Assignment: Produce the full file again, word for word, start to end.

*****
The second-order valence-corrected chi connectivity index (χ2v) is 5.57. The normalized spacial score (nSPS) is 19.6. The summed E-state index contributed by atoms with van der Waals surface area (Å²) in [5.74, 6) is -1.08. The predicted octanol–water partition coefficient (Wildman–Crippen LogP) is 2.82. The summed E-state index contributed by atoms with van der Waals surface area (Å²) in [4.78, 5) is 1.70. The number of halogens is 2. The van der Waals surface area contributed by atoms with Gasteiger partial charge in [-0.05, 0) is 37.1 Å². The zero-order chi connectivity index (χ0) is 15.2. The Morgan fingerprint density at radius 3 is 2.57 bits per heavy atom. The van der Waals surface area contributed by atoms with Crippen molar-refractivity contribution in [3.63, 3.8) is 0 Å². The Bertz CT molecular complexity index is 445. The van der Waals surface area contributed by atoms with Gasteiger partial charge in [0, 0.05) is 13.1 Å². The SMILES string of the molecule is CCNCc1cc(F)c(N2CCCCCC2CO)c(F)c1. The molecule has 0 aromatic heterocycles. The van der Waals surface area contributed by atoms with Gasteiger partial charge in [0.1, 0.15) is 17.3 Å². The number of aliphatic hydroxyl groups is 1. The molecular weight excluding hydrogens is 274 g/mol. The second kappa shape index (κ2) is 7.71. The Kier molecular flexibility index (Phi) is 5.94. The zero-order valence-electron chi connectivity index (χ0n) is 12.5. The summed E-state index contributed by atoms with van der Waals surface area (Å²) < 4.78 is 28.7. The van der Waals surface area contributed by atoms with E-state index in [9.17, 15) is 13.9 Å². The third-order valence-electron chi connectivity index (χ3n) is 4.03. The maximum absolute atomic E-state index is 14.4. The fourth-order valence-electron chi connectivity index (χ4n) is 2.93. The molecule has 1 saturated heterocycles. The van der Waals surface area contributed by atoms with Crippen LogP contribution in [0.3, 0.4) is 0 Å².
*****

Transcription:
The second-order valence-corrected chi connectivity index (χ2v) is 5.57. The normalized spacial score (nSPS) is 19.6. The summed E-state index contributed by atoms with van der Waals surface area (Å²) in [5.74, 6) is -1.08. The predicted octanol–water partition coefficient (Wildman–Crippen LogP) is 2.82. The summed E-state index contributed by atoms with van der Waals surface area (Å²) in [4.78, 5) is 1.70. The number of halogens is 2. The van der Waals surface area contributed by atoms with Gasteiger partial charge in [-0.05, 0) is 37.1 Å². The zero-order chi connectivity index (χ0) is 15.2. The Morgan fingerprint density at radius 3 is 2.57 bits per heavy atom. The van der Waals surface area contributed by atoms with Crippen molar-refractivity contribution in [3.63, 3.8) is 0 Å². The Bertz CT molecular complexity index is 445. The van der Waals surface area contributed by atoms with Gasteiger partial charge in [0, 0.05) is 13.1 Å². The SMILES string of the molecule is CCNCc1cc(F)c(N2CCCCCC2CO)c(F)c1. The molecule has 0 aromatic heterocycles. The van der Waals surface area contributed by atoms with Gasteiger partial charge in [0.1, 0.15) is 17.3 Å². The number of aliphatic hydroxyl groups is 1. The molecular weight excluding hydrogens is 274 g/mol. The second kappa shape index (κ2) is 7.71. The Kier molecular flexibility index (Phi) is 5.94. The zero-order valence-electron chi connectivity index (χ0n) is 12.5. The summed E-state index contributed by atoms with van der Waals surface area (Å²) < 4.78 is 28.7. The van der Waals surface area contributed by atoms with E-state index in [9.17, 15) is 13.9 Å². The third-order valence-electron chi connectivity index (χ3n) is 4.03. The maximum absolute atomic E-state index is 14.4. The fourth-order valence-electron chi connectivity index (χ4n) is 2.93. The molecule has 1 saturated heterocycles. The van der Waals surface area contributed by atoms with Crippen LogP contribution in [0.3, 0.4) is 0 Å².